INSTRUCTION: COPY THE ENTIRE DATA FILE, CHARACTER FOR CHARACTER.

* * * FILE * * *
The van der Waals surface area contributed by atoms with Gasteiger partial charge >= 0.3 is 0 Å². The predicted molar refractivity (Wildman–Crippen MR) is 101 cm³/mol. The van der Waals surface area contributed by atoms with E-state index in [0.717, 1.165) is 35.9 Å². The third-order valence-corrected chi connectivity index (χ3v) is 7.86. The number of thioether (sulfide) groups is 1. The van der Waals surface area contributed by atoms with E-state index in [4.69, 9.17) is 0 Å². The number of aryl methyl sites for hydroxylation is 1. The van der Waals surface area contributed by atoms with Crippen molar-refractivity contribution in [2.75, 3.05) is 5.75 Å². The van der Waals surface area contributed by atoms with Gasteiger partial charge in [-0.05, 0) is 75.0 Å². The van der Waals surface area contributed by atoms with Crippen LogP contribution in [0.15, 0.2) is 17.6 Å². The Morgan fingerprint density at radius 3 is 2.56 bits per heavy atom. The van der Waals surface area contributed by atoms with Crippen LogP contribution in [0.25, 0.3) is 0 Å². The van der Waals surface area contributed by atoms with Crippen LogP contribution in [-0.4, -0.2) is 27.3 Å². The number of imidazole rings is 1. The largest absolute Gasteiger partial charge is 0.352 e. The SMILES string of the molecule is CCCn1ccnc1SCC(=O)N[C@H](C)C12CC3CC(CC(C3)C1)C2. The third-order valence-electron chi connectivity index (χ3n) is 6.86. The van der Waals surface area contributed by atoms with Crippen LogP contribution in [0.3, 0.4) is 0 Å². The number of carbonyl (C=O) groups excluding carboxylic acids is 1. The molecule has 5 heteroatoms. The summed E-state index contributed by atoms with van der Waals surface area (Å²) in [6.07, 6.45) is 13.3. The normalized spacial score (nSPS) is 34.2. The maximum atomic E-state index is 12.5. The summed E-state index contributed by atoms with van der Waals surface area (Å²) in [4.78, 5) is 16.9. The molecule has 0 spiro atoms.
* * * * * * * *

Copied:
The van der Waals surface area contributed by atoms with Gasteiger partial charge >= 0.3 is 0 Å². The predicted molar refractivity (Wildman–Crippen MR) is 101 cm³/mol. The van der Waals surface area contributed by atoms with E-state index in [0.717, 1.165) is 35.9 Å². The third-order valence-corrected chi connectivity index (χ3v) is 7.86. The number of thioether (sulfide) groups is 1. The van der Waals surface area contributed by atoms with E-state index in [4.69, 9.17) is 0 Å². The number of aryl methyl sites for hydroxylation is 1. The van der Waals surface area contributed by atoms with Crippen molar-refractivity contribution in [2.75, 3.05) is 5.75 Å². The van der Waals surface area contributed by atoms with Gasteiger partial charge in [-0.05, 0) is 75.0 Å². The van der Waals surface area contributed by atoms with Crippen LogP contribution in [0.15, 0.2) is 17.6 Å². The Morgan fingerprint density at radius 3 is 2.56 bits per heavy atom. The van der Waals surface area contributed by atoms with Crippen LogP contribution in [0.25, 0.3) is 0 Å². The van der Waals surface area contributed by atoms with Crippen LogP contribution in [-0.4, -0.2) is 27.3 Å². The number of imidazole rings is 1. The largest absolute Gasteiger partial charge is 0.352 e. The SMILES string of the molecule is CCCn1ccnc1SCC(=O)N[C@H](C)C12CC3CC(CC(C3)C1)C2. The third-order valence-electron chi connectivity index (χ3n) is 6.86. The van der Waals surface area contributed by atoms with Crippen LogP contribution in [0.3, 0.4) is 0 Å². The number of carbonyl (C=O) groups excluding carboxylic acids is 1. The molecule has 5 heteroatoms. The summed E-state index contributed by atoms with van der Waals surface area (Å²) in [6.07, 6.45) is 13.3. The normalized spacial score (nSPS) is 34.2. The maximum atomic E-state index is 12.5. The summed E-state index contributed by atoms with van der Waals surface area (Å²) in [4.78, 5) is 16.9. The molecule has 0 spiro atoms.